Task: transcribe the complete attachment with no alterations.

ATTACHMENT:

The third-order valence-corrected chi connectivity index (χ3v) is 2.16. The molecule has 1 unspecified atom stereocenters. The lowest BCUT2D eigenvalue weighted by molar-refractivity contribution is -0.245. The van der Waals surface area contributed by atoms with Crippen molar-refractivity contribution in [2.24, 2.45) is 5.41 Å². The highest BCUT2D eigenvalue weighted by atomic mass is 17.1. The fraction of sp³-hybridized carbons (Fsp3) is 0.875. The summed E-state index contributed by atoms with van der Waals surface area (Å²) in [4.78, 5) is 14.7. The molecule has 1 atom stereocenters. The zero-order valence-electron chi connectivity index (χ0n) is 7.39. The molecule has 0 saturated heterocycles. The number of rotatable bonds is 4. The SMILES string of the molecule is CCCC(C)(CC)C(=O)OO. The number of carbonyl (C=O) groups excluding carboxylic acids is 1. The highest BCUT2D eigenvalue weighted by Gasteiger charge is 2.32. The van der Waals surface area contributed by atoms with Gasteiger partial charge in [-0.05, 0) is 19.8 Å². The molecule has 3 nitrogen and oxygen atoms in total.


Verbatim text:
The third-order valence-corrected chi connectivity index (χ3v) is 2.16. The molecule has 1 unspecified atom stereocenters. The lowest BCUT2D eigenvalue weighted by molar-refractivity contribution is -0.245. The van der Waals surface area contributed by atoms with Crippen molar-refractivity contribution in [2.24, 2.45) is 5.41 Å². The highest BCUT2D eigenvalue weighted by atomic mass is 17.1. The fraction of sp³-hybridized carbons (Fsp3) is 0.875. The summed E-state index contributed by atoms with van der Waals surface area (Å²) in [4.78, 5) is 14.7. The molecule has 1 atom stereocenters. The zero-order valence-electron chi connectivity index (χ0n) is 7.39. The molecule has 0 saturated heterocycles. The number of rotatable bonds is 4. The SMILES string of the molecule is CCCC(C)(CC)C(=O)OO. The number of carbonyl (C=O) groups excluding carboxylic acids is 1. The highest BCUT2D eigenvalue weighted by Gasteiger charge is 2.32. The van der Waals surface area contributed by atoms with Gasteiger partial charge in [-0.05, 0) is 19.8 Å². The molecule has 3 nitrogen and oxygen atoms in total.